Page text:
"If a child decides to, for instance, throw things at other children all around the room, what we're told to do is let him do it and take all of the other children out of the way so [they] don't get hurt.

"So if he wants to throw iPads and break things you've got to allow him to do that and walk out with the rest of the children and wait for the child to calm down."

In the 'old days', things were easier, she said.

"When we were able to sensibly restrain a child we would remove the child who was throwing things around so they didn't disturb the other children's learning,and we would calm them down out of the classroom.

"We can't do those kinds of thing now, we can't even break up a fight."

Teachers felt at risk, and that they could not keep other children safe, Ms Dunn said.

Principal's Federation president Whetu Cormick said children were learning they could get away with certain behaviour.

"And the ridiculous thing about this is that, in society, if a young person or an adult was to cause damage in the street, smashing shop windows for example, that person would be arrested.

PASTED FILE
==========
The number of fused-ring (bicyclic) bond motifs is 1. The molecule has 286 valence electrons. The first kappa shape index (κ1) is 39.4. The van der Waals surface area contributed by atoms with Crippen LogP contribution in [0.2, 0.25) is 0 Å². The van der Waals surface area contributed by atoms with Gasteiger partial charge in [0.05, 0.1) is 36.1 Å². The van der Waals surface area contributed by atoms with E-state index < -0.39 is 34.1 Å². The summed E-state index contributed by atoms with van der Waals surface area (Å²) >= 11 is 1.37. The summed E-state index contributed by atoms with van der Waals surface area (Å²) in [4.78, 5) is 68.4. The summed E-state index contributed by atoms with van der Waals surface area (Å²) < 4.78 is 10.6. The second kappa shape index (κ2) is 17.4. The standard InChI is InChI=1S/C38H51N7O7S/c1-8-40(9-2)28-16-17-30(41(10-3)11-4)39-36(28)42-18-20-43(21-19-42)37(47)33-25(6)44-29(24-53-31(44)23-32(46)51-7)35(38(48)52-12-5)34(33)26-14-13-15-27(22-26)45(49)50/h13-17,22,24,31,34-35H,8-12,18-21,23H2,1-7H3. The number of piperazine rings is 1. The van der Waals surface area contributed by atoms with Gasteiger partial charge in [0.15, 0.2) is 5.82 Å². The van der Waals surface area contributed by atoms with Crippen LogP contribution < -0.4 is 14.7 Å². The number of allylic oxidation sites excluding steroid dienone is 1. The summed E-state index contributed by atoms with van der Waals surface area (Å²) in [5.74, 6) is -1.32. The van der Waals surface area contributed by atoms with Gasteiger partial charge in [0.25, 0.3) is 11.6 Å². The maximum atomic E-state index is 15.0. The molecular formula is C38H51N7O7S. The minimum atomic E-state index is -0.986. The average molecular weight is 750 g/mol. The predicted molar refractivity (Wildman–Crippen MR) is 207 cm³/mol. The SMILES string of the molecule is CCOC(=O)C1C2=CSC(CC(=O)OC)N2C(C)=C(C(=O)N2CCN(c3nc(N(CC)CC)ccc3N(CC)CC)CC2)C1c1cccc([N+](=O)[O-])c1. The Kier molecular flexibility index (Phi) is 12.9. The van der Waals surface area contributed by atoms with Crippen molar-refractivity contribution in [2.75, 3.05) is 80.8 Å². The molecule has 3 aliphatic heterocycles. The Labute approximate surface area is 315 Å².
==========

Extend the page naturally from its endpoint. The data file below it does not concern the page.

"In a school environment you can't restrain a child if they're going to smash a window, or if they're going to throw a chair around."

There should be a review of the guidelines, Mr Cormick said.

That call is echoed by teachers, and heeded by the Ministry of Education.

The ministry will hold meetings with a focus group to refresh the guidelines, Katrina Casey, the ministry's deputy secretary of sector enablement and support, said.

The principal of Wellington's Berhampore School, Mark Potter, said he hoped those changes would include a dose of common sense.

"Because the real danger is - I have heard people say, our school's decided that there will be no touching children full stop.

"Now I think that's a society being created where children are not allowed to have contact with adults."

Ms Casey said in a statement that children should only be physically restrained as a last resort.

In reviewing the guidelines the ministry would talk about the actual scenarios schools were facing.

Ms Casey said it was clear in the guidelines a teacher could use physical restraint if they believed there was a serious and imminent risk to the safety of the student or others.